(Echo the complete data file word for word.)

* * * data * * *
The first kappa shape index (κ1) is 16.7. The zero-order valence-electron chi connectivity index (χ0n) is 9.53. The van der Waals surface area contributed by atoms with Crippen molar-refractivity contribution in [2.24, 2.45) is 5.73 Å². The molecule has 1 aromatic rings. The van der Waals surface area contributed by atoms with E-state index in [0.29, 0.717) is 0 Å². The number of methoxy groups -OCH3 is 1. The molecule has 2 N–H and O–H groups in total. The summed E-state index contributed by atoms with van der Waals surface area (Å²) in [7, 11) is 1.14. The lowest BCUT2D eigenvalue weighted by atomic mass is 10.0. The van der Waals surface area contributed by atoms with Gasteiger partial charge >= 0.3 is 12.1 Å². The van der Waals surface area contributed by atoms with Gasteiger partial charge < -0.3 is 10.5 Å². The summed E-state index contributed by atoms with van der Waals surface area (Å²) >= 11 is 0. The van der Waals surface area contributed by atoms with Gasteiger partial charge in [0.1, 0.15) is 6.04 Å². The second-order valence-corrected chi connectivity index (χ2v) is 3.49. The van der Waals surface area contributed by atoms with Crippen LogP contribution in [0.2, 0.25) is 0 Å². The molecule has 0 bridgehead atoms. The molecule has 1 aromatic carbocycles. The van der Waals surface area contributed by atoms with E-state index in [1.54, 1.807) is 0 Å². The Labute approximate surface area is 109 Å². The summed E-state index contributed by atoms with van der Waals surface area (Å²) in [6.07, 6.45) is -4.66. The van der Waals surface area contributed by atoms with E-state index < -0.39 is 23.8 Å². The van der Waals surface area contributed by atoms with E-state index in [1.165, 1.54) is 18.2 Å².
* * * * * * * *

The first kappa shape index (κ1) is 16.7. The zero-order valence-electron chi connectivity index (χ0n) is 9.53. The van der Waals surface area contributed by atoms with Crippen molar-refractivity contribution in [2.24, 2.45) is 5.73 Å². The molecule has 1 aromatic rings. The van der Waals surface area contributed by atoms with E-state index in [0.29, 0.717) is 0 Å². The number of methoxy groups -OCH3 is 1. The molecule has 2 N–H and O–H groups in total. The summed E-state index contributed by atoms with van der Waals surface area (Å²) in [7, 11) is 1.14. The lowest BCUT2D eigenvalue weighted by atomic mass is 10.0. The van der Waals surface area contributed by atoms with Gasteiger partial charge >= 0.3 is 12.1 Å². The van der Waals surface area contributed by atoms with Gasteiger partial charge < -0.3 is 10.5 Å². The summed E-state index contributed by atoms with van der Waals surface area (Å²) >= 11 is 0. The van der Waals surface area contributed by atoms with Gasteiger partial charge in [0.1, 0.15) is 6.04 Å². The second-order valence-corrected chi connectivity index (χ2v) is 3.49. The van der Waals surface area contributed by atoms with Crippen LogP contribution in [0.2, 0.25) is 0 Å². The molecule has 0 bridgehead atoms. The molecule has 1 aromatic carbocycles. The van der Waals surface area contributed by atoms with E-state index in [1.54, 1.807) is 0 Å². The Labute approximate surface area is 109 Å². The summed E-state index contributed by atoms with van der Waals surface area (Å²) in [6.07, 6.45) is -4.66. The van der Waals surface area contributed by atoms with E-state index < -0.39 is 23.8 Å². The van der Waals surface area contributed by atoms with E-state index in [1.165, 1.54) is 18.2 Å².